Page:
The view that stock market short-termism should affect corporate lawmaking fits snugly with two other widely supported views. One is that managers must be free from tight stockholder influence, because without that freedom boards and managers cannot run the firm well. Whatever the value of this view and however one judges the line between managerial autonomy and managerial accountability to stockholders should be drawn, short-termism provides no further support for managerial insulation from the influence of financial markets. The autonomy argument must stand or fall on its own. Similarly, those who argue that employees, customers, and other stakeholders are due more consideration in corporate governance point to pernicious short-termism to support their view further. But these stakeholder considerations can be long-term and they can be short-term. As such, the best view of the evidence is similarly that the pro-stakeholder view must stand or fall on its own. It gains no further evidence-based, conceptual support from a fear of excessive short-termism in financial markets. Overall, system-wide short-termism in public firms is something to watch for carefully, but not something that today should affect corporate lawmaking.

Keywords: Blockholders, board insulation, bubbles, corporate governance, Delaware, hedge funds, holding duration, investor horizons, long-term value, market efficiency, mergers, myopia, private equity, R&D, short-termism, stakeholder, takeovers, Tobin tax, venture capital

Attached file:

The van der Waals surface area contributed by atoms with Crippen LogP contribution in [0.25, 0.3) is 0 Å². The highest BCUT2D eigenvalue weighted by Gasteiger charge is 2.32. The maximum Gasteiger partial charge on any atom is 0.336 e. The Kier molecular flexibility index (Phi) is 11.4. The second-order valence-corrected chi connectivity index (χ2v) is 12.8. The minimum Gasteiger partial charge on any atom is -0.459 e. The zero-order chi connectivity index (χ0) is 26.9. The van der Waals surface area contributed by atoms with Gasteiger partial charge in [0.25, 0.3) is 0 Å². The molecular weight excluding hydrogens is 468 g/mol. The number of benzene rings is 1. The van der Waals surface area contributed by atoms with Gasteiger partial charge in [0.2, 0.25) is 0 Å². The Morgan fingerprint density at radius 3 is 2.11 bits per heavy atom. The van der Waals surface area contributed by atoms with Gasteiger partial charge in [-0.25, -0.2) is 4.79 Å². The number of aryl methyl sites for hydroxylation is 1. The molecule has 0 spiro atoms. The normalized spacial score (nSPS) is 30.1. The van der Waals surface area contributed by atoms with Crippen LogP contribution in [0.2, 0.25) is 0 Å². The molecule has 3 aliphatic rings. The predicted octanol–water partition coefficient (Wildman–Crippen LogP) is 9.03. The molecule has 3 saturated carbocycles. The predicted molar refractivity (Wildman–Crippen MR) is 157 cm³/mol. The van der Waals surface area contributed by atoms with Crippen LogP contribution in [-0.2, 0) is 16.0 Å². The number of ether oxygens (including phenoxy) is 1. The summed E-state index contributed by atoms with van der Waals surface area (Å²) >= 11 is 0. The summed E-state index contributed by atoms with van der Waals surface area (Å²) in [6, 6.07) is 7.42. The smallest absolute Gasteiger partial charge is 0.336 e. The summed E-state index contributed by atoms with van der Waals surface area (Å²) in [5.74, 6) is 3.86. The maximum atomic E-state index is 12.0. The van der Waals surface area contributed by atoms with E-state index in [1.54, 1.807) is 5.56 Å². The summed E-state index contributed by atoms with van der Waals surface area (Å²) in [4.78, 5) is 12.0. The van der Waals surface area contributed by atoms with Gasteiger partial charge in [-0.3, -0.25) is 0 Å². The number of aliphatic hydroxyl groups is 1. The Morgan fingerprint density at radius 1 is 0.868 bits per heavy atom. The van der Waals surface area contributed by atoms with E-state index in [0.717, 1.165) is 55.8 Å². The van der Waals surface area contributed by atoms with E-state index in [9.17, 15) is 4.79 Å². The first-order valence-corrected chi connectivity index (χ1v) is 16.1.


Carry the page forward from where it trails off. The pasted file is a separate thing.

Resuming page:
JEL Classification: D21, G3, G18, G28, G30, G34, G38, H73, K4, K20, K22, K42, L21


79 avenue de la République 75011 Paris
Thursday 8 june 2017
12:00am  to  13:30pm, Room tba
For security reason, please register before the deadline.
Deadline: 25 mai 2017
NB. If you are prevented from coming, we would be obliged if you could inform us as soon as possible at



International Conference on Public Authority and Finance

Paris, September 1 and 2, 2017

The Laboratory of Excellence on Financial Regulation is pleased to announce a call for papers for its International Conference on Public Authority and Finance, to be held in Paris on September 1 and 2, 2017. This conference is being organised by: Labex ReFI (Paris). It is partnered by the Centre on Corporate Governance, Columbia Law School (New York), the Blavatnik School of Government, University of Oxford, DIW (Berlin), Policy Network (London), and the Université Sorbonne Nouvelle – Paris 3 (CERVEPAs, Paris).

Laern more here

34th Symposium on Money, Banking and Finance

Paris Ouest Nanterre La Defense, July 5th & 6th, 2017

This conference is being organised by the GdRE in partenership with Labex ReFi. It is coordinated by Jean-Bernard CHATELAIN (CES, Labex ReFi), Alexis DIRER (GDRE Co-Directors), Christophe BOUCHER, and Michel BOUTILLIER (heads of local committee).

Laern more here

Accounting, Economics and Law’ SASE Research Network Conference
University of Lyon 1 Lyon (France),
29 June – 1 July, 2017

This conference is being organised by the research unit FIAR of Labex ReFi

Laern more here